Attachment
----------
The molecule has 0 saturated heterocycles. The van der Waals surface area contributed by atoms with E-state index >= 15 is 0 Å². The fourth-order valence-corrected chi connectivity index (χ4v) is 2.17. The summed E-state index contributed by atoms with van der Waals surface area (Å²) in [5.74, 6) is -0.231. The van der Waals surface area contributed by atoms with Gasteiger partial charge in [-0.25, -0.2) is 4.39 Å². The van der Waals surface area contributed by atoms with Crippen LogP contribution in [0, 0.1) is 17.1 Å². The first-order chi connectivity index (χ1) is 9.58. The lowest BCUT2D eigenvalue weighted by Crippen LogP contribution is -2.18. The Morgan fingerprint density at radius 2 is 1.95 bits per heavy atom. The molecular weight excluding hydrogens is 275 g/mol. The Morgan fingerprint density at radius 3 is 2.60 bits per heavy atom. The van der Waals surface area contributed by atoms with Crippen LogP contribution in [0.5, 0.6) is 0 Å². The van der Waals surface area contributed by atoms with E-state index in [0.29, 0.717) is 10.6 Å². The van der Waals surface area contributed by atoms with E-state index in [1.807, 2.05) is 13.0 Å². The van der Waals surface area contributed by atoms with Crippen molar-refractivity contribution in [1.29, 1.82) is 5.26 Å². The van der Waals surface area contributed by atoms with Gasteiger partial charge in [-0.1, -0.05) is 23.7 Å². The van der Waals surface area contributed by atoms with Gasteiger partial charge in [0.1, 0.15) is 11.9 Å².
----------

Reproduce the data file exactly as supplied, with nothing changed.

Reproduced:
The molecule has 0 saturated heterocycles. The van der Waals surface area contributed by atoms with E-state index >= 15 is 0 Å². The fourth-order valence-corrected chi connectivity index (χ4v) is 2.17. The summed E-state index contributed by atoms with van der Waals surface area (Å²) in [5.74, 6) is -0.231. The van der Waals surface area contributed by atoms with Gasteiger partial charge in [-0.25, -0.2) is 4.39 Å². The van der Waals surface area contributed by atoms with Crippen LogP contribution in [0, 0.1) is 17.1 Å². The first-order chi connectivity index (χ1) is 9.58. The lowest BCUT2D eigenvalue weighted by Crippen LogP contribution is -2.18. The Morgan fingerprint density at radius 2 is 1.95 bits per heavy atom. The molecular weight excluding hydrogens is 275 g/mol. The Morgan fingerprint density at radius 3 is 2.60 bits per heavy atom. The van der Waals surface area contributed by atoms with Crippen LogP contribution in [0.5, 0.6) is 0 Å². The van der Waals surface area contributed by atoms with E-state index in [0.29, 0.717) is 10.6 Å². The van der Waals surface area contributed by atoms with E-state index in [1.807, 2.05) is 13.0 Å². The van der Waals surface area contributed by atoms with Crippen molar-refractivity contribution in [1.29, 1.82) is 5.26 Å². The van der Waals surface area contributed by atoms with Gasteiger partial charge in [-0.1, -0.05) is 23.7 Å². The van der Waals surface area contributed by atoms with Gasteiger partial charge in [0.1, 0.15) is 11.9 Å².